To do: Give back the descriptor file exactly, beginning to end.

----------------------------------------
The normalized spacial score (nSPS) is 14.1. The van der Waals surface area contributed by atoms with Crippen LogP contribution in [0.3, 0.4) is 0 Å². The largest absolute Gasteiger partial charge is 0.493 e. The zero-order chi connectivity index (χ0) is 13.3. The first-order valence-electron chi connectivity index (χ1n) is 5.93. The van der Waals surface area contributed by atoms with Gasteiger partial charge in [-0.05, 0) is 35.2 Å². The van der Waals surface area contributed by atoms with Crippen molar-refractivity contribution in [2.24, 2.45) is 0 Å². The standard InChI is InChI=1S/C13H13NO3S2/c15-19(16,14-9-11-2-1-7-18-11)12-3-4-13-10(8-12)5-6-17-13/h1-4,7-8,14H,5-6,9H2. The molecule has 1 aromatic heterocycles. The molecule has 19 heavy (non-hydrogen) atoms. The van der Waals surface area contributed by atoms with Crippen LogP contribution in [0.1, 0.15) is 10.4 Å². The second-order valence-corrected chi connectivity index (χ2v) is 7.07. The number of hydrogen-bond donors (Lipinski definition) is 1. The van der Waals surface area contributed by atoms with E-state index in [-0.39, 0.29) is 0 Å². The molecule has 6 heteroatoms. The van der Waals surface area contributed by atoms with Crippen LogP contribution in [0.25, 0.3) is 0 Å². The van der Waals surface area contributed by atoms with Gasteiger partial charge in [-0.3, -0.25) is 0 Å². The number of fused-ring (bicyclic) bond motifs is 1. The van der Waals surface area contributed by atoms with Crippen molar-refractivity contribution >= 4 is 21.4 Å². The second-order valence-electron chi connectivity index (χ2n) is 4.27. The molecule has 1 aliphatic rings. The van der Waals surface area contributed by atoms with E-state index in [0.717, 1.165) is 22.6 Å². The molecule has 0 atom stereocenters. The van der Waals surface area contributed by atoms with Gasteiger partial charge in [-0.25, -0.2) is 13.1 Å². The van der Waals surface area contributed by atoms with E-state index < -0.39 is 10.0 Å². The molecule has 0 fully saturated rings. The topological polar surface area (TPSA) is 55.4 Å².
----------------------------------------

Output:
The normalized spacial score (nSPS) is 14.1. The van der Waals surface area contributed by atoms with Crippen LogP contribution in [0.3, 0.4) is 0 Å². The largest absolute Gasteiger partial charge is 0.493 e. The zero-order chi connectivity index (χ0) is 13.3. The first-order valence-electron chi connectivity index (χ1n) is 5.93. The van der Waals surface area contributed by atoms with Gasteiger partial charge in [-0.05, 0) is 35.2 Å². The van der Waals surface area contributed by atoms with Crippen molar-refractivity contribution in [2.24, 2.45) is 0 Å². The standard InChI is InChI=1S/C13H13NO3S2/c15-19(16,14-9-11-2-1-7-18-11)12-3-4-13-10(8-12)5-6-17-13/h1-4,7-8,14H,5-6,9H2. The molecule has 1 aromatic heterocycles. The molecule has 19 heavy (non-hydrogen) atoms. The van der Waals surface area contributed by atoms with Crippen LogP contribution in [0.1, 0.15) is 10.4 Å². The second-order valence-corrected chi connectivity index (χ2v) is 7.07. The number of hydrogen-bond donors (Lipinski definition) is 1. The van der Waals surface area contributed by atoms with E-state index in [-0.39, 0.29) is 0 Å². The molecule has 6 heteroatoms. The van der Waals surface area contributed by atoms with Crippen LogP contribution in [0.25, 0.3) is 0 Å². The van der Waals surface area contributed by atoms with Gasteiger partial charge in [-0.3, -0.25) is 0 Å². The number of fused-ring (bicyclic) bond motifs is 1. The van der Waals surface area contributed by atoms with Crippen molar-refractivity contribution >= 4 is 21.4 Å². The second-order valence-electron chi connectivity index (χ2n) is 4.27. The molecule has 1 aliphatic rings. The van der Waals surface area contributed by atoms with E-state index in [0.717, 1.165) is 22.6 Å². The molecule has 0 atom stereocenters. The van der Waals surface area contributed by atoms with Gasteiger partial charge in [-0.25, -0.2) is 13.1 Å². The van der Waals surface area contributed by atoms with E-state index < -0.39 is 10.0 Å². The molecule has 0 fully saturated rings. The topological polar surface area (TPSA) is 55.4 Å².